Graveyard Poem

Sue Wootton Click to

WoottonSue Wootton is the author of three collections of poetry, an illustrated children’s book, and the short story collection, The Happiest Music on Earth (Rosa Mira Books, 2013). Sue has won several awards for her work and held the 2008 Robert Burns Fellowship at Otago University, Dunedin, New Zealand. She works as a researcher and editor and lives in Dunedin. Further information is available on her website, .

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In a cemetery in sunlight with names
wept into granite, I lie on a grave

under a defoliating oak, crisp leaves
flittering. Concrete cold creeps

into my spine, aligns me with death. But
the sun’s warm yet. You sit

on the neighbour’s tomb, you wait,
and quietly we listen to the trees’ last-minute discussions.

Then we walk, past all the men in their sunken plots, dear morning
beards, and the yews twisting roots through their bones

all the graves on a slope so steep the lids
might slip off like toboggans should it snow

all the wives adored or endured, corseted or cosseted,
whose costal cartilages smile whitely, deep in the dirt

all the children with their terrifying ages engraved stark against bewilderment –

it’s right to be so afraid
of love.

We walk. We wend past the mossy graves on soft earth
which takes our footprints in and gives them back, a little bounce

and the green words chant on the tombstones
dearly beloved, deeply cherished,

and the angels dip their wingtips to our occasionally touching palms
and the leaves rustle underfoot: risk it, risk it.

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4 Responses to Graveyard Poem

  1. Sam O'Dell says:

    The images and fascinating diction in this poem really impressed me. The very first two-line stanza includes an image I’m quite fond of, “names wept into granite.” The idea that tears could carve names into grave stones is a captivating one for me. In the next stanza Wootton writes of a “defoliating” oak and crisp leaves that “flitter,” both unique diction for discussing common fall imagery. I also love the image of the gravestone lids as toboggans, a moment in the poem that introduces a bit of levity, if only for a moment. The ending, where the author urges us that the danger of loss is worth the risk of loving, rings true for me.

  2. Drew says:

    I agree with Sam. The image of “names wept into granite” is very powerful. I envisioned an old grave perhaps with slightly faded engraving on it. Another thought I had when reading this was perhaps the grave itself was still weeping as a personification of the person who it marks.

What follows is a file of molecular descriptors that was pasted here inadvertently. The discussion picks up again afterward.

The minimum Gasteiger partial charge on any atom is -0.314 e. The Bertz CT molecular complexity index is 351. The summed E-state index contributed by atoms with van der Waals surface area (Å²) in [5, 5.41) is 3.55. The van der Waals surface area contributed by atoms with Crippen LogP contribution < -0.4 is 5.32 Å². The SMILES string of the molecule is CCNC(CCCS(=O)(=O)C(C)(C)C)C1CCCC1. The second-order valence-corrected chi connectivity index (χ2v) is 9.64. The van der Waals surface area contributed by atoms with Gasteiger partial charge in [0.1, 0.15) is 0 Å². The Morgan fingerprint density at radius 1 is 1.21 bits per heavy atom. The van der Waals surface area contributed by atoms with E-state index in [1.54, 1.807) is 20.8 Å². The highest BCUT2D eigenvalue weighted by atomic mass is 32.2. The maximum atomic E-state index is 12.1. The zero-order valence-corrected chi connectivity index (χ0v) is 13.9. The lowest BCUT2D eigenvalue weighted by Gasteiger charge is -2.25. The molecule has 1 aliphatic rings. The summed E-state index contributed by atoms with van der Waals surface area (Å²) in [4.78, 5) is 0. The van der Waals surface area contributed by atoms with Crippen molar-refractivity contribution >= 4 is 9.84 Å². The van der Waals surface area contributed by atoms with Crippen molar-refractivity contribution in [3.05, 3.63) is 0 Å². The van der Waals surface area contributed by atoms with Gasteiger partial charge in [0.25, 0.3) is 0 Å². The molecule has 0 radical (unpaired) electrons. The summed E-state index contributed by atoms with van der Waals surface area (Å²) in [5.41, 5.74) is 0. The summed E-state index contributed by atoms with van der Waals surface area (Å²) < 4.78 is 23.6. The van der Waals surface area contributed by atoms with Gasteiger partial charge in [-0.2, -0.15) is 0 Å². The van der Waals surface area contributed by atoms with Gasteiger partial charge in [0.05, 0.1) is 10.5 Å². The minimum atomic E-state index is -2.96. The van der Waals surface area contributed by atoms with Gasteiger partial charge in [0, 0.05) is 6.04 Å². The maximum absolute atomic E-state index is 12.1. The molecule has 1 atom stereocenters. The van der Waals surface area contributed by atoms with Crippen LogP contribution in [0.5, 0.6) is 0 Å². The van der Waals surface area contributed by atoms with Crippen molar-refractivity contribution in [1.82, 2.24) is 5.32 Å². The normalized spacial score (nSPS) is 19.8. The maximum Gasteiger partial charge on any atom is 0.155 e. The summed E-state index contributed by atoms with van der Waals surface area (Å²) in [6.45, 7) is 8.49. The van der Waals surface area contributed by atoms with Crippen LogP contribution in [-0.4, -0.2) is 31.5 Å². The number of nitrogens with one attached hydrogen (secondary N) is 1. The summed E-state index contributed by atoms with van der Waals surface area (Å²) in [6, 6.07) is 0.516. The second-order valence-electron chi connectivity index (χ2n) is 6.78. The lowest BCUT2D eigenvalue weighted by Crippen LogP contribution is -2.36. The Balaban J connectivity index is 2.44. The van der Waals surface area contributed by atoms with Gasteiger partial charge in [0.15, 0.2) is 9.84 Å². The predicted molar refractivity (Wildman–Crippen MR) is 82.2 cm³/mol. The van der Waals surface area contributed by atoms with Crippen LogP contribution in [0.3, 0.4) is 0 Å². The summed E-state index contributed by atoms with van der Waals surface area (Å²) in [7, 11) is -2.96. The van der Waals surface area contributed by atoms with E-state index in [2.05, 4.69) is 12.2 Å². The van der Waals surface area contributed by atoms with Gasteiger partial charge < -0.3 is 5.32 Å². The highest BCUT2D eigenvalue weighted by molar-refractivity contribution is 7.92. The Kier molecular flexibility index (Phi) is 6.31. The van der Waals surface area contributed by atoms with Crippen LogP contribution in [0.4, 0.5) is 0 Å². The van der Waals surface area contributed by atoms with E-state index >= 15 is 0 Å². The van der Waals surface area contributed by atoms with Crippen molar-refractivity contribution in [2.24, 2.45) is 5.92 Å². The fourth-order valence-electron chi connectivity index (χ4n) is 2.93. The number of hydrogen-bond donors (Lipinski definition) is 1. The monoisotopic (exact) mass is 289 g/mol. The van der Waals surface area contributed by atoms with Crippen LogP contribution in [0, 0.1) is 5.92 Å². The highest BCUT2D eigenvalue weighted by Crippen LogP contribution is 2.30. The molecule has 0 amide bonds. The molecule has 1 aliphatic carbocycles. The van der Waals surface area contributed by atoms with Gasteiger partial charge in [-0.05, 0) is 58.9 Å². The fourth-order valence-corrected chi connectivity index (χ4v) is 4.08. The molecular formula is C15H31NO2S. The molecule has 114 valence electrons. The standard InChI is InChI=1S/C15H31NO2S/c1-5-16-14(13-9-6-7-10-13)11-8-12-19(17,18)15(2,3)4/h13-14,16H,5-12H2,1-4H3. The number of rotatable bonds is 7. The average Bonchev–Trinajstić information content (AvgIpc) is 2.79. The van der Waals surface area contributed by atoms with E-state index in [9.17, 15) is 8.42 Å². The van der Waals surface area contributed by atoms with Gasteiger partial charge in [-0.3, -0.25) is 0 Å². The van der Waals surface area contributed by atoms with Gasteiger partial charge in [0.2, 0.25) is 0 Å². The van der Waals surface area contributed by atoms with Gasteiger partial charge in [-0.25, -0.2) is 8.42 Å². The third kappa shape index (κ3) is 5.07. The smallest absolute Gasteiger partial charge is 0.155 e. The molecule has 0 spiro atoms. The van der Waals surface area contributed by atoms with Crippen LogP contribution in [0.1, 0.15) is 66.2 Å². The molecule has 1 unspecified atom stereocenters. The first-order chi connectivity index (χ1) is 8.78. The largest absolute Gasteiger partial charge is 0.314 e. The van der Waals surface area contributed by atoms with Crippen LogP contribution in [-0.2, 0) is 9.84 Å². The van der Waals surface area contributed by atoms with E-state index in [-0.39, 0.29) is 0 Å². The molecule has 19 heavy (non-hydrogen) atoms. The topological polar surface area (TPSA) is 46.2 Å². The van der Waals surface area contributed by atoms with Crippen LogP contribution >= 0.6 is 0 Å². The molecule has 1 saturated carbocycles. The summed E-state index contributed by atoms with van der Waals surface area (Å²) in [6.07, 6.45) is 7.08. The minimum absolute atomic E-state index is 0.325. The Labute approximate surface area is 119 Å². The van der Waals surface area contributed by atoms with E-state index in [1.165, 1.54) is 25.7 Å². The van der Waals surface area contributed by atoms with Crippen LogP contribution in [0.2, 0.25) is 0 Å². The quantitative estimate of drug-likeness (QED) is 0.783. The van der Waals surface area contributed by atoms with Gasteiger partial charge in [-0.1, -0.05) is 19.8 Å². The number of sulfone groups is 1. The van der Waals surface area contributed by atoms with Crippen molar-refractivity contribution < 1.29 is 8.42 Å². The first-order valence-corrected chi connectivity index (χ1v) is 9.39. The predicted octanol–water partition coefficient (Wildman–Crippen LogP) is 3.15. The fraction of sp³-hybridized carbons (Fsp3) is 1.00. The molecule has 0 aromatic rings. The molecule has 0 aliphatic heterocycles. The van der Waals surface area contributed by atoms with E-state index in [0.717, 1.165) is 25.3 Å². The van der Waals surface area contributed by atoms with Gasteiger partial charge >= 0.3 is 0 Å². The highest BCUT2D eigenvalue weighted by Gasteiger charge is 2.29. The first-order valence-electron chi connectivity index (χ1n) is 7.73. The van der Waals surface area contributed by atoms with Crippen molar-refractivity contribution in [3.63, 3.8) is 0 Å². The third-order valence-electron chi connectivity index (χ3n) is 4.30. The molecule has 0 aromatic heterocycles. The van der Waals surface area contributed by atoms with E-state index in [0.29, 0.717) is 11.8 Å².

Although the subject of a graveyard is not the most uplifting I also really enjoyed the image of

    “We wend past the mossy graves on soft earth
    which takes our footprints in and gives them back.”

    This paints a vivid image to me as anyone who has stepped on moss can relate to. Also, it almost suggested to me that the graveyard was not ready to accept the narrator yet, as she “bounced” off the moss. I enjoyed this poem a lot.

  3. Laura Berry says:

    I am probably most struck by the opening and closing lines of this poem. The idea of the engraved names being “wept onto granite” is a beautiful image, especially for anyone who has revisited the grave of a loved one and been struck by the sight of their name in that particular place. I also like the rustling leaves saying “risk it, risk it,” which I assume are responding to the phrase, “it’s right to be so afraid/Of love.” I really like what’s going on here-the eery, mystical graveyard is haunting because it reeks of loss, and that loss is made more painful because of love. The presence of death discourages love in preventing pain, but the natural elements in the poem encourage love, like the earth giving back footprints. Unlike the bodies that have become one with the earth, the footprints of the living do not belong to the earth yet, and so whoever they belong to shouldn’t be so concerned with loss.

  4. Tyler Van Riper says:

    I believe this poem speaks to me so completely due to its stark contrasts between the living and the dead, a feeling that immediately hits me every time I enter a graveyard. Although the narrator does “lie on the grave” and feels the “concrete cold” on her spine, the sun is up, her companion sits waiting, and they both belong to the world of the living. Perhaps my favorite line from the poem, “all the wives adored or endured, corseted or cossetted”, also emphasizes this break between being alive and being dead. It does not matter what these women were like in life because they now belong to the graveyard.

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